Boeing and Manufacturer of Southwest’s Florida One

April 27, 2010

This is a wonderful video depicting the manufacturing of a Boeing 737 for Southwest Airlines:

I hope you enjoyed that as much as I did!

Dave Gardner, Gardner & Associates Consulting


Dave Gardner’s “Thank God It’s Monday” 26APR10

April 26, 2010

“Thank God It’s Monday” is to help companies thrive!

This week’s focus: business execution

Kaizen, a Japanese word for “improvement” or “change for the better,” is an approach for eliminating waste and improving business execution.

Kaizen is not a program or a project with a beginning, middle and an end—it is a never-ending quest to implement changes that ensure a company, a department or a function continues to improve.

How is your department eliminating waste and improving each month, quarter and year to ensure you thrive?

Thought for the week:

“There are precious few Einsteins among us. Most brilliance arises from ordinary people working together in extraordinary ways.”
Roger Von Oech


Dave Gardner, Gardner & Associates Consulting

© 2010 Gardner & Associates Consulting  All Rights Reserved

Note:  To receive an email version of “Thank God It’s Monday” to start your week, please subscribe here.  I would very much appreciate your suggesting to others that they subscribe.

Privacy Statement:  Our subscriber lists are never rented, sold, or loaned to any other parties for any reason.

Best practices for selling and producing customized, configurable products

April 25, 2010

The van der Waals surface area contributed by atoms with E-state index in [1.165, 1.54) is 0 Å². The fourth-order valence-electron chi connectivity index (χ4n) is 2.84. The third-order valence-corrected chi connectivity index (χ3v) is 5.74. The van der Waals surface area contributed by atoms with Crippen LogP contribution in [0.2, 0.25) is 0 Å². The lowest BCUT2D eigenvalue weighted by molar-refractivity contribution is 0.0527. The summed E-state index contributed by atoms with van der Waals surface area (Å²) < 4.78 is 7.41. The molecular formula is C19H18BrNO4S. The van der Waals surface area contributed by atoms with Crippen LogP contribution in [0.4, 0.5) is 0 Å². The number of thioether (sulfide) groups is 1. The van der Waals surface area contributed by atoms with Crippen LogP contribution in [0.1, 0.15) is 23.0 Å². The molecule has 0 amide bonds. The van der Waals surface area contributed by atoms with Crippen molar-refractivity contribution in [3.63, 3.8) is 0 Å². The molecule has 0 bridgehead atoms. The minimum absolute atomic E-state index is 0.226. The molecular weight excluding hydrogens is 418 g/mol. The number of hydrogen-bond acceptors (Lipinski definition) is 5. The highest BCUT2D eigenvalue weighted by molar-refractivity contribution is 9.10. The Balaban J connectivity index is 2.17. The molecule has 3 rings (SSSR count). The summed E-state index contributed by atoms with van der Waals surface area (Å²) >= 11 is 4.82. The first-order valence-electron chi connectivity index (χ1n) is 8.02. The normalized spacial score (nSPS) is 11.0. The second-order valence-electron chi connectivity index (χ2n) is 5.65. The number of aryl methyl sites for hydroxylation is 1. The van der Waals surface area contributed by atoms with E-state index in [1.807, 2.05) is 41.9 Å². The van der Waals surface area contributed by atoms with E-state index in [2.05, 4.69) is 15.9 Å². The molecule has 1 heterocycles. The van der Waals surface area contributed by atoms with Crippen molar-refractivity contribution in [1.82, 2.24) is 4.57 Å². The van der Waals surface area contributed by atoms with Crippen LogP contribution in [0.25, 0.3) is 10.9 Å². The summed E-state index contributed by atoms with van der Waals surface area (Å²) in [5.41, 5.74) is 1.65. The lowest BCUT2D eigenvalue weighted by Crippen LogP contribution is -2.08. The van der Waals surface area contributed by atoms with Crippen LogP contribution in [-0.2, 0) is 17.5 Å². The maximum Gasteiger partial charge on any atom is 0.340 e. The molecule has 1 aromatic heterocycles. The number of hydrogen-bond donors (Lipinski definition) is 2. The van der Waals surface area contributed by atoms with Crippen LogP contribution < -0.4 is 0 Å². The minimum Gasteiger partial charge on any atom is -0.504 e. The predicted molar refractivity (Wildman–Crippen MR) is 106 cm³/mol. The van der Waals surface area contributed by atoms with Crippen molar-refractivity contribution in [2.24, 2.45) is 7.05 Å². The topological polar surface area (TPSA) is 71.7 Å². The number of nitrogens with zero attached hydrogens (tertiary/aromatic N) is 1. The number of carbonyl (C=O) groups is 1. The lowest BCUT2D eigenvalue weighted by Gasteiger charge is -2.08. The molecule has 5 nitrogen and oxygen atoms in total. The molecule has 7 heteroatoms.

The best practices for selling and producing customized, configurable products are:

  • producing a customized product on demand,
  • for a specific, named customer,
  • based on the order attributes specified by the customer (or their representative) within an online tool offered for that express purpose,
  • after receipt of an actual order, and,
  • a customized product is produced with the same efficiency as one would expect from a non-customized (or mass-produced) product.

Most manufacturers of customized products produce them under sub-optimal business processes. We often find that the sales, dealer and customer side of the business are not well aligned with the back office creating tremendous inefficiencies, errors, rework and order delays. We work with clients on the front end of the process and, when indicated, on the back office processes as well.

The inefficiencies come with a considerable cost.  Industry experts estimate a customizer’s inefficiencies nominally cost 1.5-3.5% of gross revenues year after year and sometimes much more.

Many customizers experience low single-digit profits that they are constantly challenged to attain or even maintain as the cost of variety increases which further erodes profits.  There is nothing worse than working your tail off to make almost no profit quarter after quarter, year after year.